Last edited: Jul 18, 2011
  4. Will Hanna

    Will Hanna We put the 'inside' in Top Alcohol
    Staff Member

    May 6, 2003
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    scheduling a big culprit

    While there are certainly other issues, namely the economy and fuel costs, scheduling hasn't done our classes any favors this year, particularly at the national level. This isn't just limited to the alcohol classes, they aren't helping the rest of the sportsman car counts when racers have to make a decision on whether to go to a home division race or a national. chances are the national loses out...let's take a look.

    Mar. 4-6
    NHRA Div. 2 LODRS, Cecil, Ga.
    NHRA Div. 4 LODRS, Baytown, Texas

    Two neighboring divisions on top of each other. When the main revenue stream is entry fees and crew passes, makes it tough for either race to hope for much besides their home division crowd.

    Apr. 15-17
    NHRA 4-Wide Nationals, Concord, N.C.
    NHRA Div. 4 LODRS, Ennis, Texas

    Again a D2 track with a national on top of a neighboring division, D4.

    Apr. 29-May 1
    NHRA O'Reilly Auto Parts Spring Nationals, Baytown, Texas
    NHRA Div. 3 LODRS, Clermont, Ind.

    D3 probably has the strongest car counts of them all right now. There are a handful of D3 cars that usually make this event. In TAFC Chris Foster and Andy Bohl raced there in 2010 and Bill Reichert is another that always makes the trip in TAD. Other D3 teams have made the trip south in the past as well.

    May 13-15
    NHRA Div. 3 LODRS, Norwalk, Ohio
    NHRA Div. 5 LODRS, Great Bend, Kan.

    Neighbors on top of each other.

    May 20-22
    NHRA Summer Nationals, Topeka, Kan.
    NHRA Div. 2 LODRS, Commerce, Ga.
    NHRA Div. 7 LODRS, Bakersfield, Calif.

    Topeka usually has a strong contingent of cars from D6 and D7. Look at the names that were not there this year that usually attend: TAFC - Doug Gordon, Sean O'Bannon, Steve Gasparrelli, John Lombardo, Clint Thompson, Roger Bateman, Shane Westerfield. TAD: Chris Demke. Jim Whiteley and Cody Perkins had to skip a home division race to attend Topeka.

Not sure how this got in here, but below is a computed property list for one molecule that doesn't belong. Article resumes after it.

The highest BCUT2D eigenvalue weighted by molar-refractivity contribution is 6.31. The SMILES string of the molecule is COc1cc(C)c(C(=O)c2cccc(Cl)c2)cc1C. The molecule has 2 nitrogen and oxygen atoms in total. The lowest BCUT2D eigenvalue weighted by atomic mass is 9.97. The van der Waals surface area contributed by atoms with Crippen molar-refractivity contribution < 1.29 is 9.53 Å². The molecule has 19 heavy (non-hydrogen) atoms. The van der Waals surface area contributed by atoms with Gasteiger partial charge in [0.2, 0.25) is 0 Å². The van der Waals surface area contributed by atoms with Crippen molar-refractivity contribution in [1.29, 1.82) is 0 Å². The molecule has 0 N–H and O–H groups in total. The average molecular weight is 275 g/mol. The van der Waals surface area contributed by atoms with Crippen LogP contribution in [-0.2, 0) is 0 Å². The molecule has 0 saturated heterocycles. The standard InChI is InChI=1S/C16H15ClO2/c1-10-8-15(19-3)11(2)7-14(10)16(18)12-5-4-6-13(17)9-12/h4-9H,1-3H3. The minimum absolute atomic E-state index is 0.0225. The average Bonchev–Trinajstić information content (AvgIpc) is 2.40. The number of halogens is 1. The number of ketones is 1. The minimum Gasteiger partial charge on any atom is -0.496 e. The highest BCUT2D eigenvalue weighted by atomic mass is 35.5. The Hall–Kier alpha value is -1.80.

May 27-29
    NHRA Div. 1 LODRS, Reading, Pa.
    NHRA Div. 4 LODRS, Belle Rose, La.
    NHRA Div. 5 LODRS, Brainerd, Minn.
    NHRA Div. 6 LODRS, Mission, B.C.

    I don't think D1 and D6 on top of each other really amounted to much, but D4 and D5 usually have a decent cross-over for out of Div's.

    June 10-12
    NHRA Div. 3 LODRS, Joliet, Ill.
    NHRA Div. 4 LODRS, Tulsa, Okla.
    NHRA Div. 7 LODRS, Fallon, Nev.

    June 17-19
    NHRA Div. 5 LODRS, Denver, Colo.
    NHRA Div. 6 LODRS, Spokane, Wash.

    July 22-24
    NHRA Div. 1 LODRS, Epping, N.H.
    NHRA Div. 3 LODRS, Hebron, Ohio

    This can't help each other. The Ohio races traditionally have high D1 counts.

    Aug. 19-21
    NHRA Lucas Oil Nationals, Brainerd, Minn.
    NHRA Div. 1 LODRS, Rising Sun, Md.
    NHRA Div. 6 LODRS, Kent, Wash.

    Aug. 26-28
    NHRA Div. 3 LODRS, Bowling Green, Ky.
    NHRA Div. 5 LODRS, Topeka, Kan.

    Sept. 9-11
    NHRA Div. 1 LODRS, Englishtown, N.J.
    NHRA Div. 5 LODRS, Earlville, Ia.